Over on Curated SQL today, I linked to Deborah Melkin’s review of the different date and time data types available in SQL Server.

As I was reading that, I decided that it was time to create an Official Ranking. So here it is for the date and time data types:

  1. DATETIME2, especially DATETIME2(0). If you’re using UTC everywhere, this is a no-brainer best data type. You get to choose whether you want your DATETIME2 to be smaller than DATETIME or more precise than DATETIME.
  2. DATE. A large percentage of the time, I just need the date and don’t care about the time. This three-byte beauty gives me that, but with zero risk that I miss a record because instead of 2020-01-01 00:00:00 they enter something that rounds to 2020-01-01 00:00:00.003.
  3. DATETIMEOFFSET. It’s a hefty data type, the largest in the bunch. But if you aren’t dealing with UTC everywhere, it does something no other date or time data type can: it keeps track of your time zone. Therefore, if you for some reason hate storing times in UTC, flip this with DATETIME2 and use it everywhere. Note that you also need to use the AT TIME ZONE syntax to specify what the time zone is or have your user correctly specify the time zone by passing in a pre-created DATETIMEOFFSET. It’s like getting a puppy: you wanted it, now you deal with the extra work taking care of it.
  4. TIME. This is where the utility curve really starts to fall off. I rarely use the TIME data type. However, I do appreciate that it’s just 3 bytes and can be useful for process scheduling.
  5. DATETIME. It’s really not that great of a data type. If you care about size, three of the four have it beat. If you care about precision, three of the four (assuming you bump up the precision on DATETIME2) have it beat. If you care about not messing things up, three of the four have it beat (DATE and TIME if you use one but not both elements, and DATETIMEOFFSET if you don’t want to mess up time zones).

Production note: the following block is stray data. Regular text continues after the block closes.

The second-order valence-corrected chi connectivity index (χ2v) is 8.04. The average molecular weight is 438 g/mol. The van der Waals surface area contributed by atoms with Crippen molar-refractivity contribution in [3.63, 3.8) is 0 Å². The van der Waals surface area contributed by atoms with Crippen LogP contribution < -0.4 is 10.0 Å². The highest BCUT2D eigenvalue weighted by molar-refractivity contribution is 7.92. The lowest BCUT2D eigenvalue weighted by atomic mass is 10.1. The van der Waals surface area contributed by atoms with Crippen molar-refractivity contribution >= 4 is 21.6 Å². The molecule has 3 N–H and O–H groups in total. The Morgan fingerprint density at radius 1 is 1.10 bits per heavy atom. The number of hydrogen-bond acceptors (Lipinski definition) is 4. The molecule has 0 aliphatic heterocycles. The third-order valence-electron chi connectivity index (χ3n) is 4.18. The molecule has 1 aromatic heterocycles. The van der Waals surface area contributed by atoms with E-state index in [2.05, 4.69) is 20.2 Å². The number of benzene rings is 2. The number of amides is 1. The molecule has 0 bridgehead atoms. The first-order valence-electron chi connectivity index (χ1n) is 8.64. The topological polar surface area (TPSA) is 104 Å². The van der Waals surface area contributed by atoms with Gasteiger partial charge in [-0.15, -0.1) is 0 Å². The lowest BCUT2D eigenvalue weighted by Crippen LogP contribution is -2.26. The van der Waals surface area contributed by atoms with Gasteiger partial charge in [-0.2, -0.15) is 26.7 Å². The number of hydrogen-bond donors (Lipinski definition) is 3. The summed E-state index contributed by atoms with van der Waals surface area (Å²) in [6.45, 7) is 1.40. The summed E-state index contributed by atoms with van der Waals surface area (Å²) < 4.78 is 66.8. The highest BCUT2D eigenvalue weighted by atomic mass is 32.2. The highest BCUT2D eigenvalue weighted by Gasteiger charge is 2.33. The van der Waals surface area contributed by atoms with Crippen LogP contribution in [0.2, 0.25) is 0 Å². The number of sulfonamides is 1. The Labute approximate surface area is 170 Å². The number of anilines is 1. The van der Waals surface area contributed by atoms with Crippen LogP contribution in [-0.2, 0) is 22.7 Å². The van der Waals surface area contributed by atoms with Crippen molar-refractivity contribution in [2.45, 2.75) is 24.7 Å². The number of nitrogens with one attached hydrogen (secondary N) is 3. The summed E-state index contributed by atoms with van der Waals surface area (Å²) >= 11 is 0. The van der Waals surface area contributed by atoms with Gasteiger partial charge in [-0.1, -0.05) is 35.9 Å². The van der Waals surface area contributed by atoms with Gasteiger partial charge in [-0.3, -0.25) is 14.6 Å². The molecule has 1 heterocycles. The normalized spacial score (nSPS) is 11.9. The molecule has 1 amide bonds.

6. SMALLDATETIME. If you’re really that desperate about two bytes, just use DATETIME2. This was a lot more useful prior to SQL Server 2008, but we can say the same thing about Kurt Warner. That doesn’t make me want to plug him into my fantasy team today.

2 thoughts on “Official Rankings: Date and Time Data Types in SQL Server

  1. Technically, DATETIMEOFFSET doesn’t track the time zone; it tracks the offset from UTC. That’s not the same thing – just ask Jon Skeet! 🙂

    1. That’s true, as Indiana EST (the three counties which never go on Daylight Savings Time) will share -0500 with the rest of EST until it goes on Daylight Savings Time, and there are shenanigans around where something was stored in EST as -0500 and then the time zone becomes EDT at -0400. I suppose to be technically accurate we’d also collect the time zone itself as a separate column to perform the correct AT TIME ZONE. But the general point is still there: it’s the only datatype which even lets us talk about this, as all the rest pretend that everybody lives and works and acts in one time zone. Which would be okay if it was EST, as that is, after all, the Standard Time.

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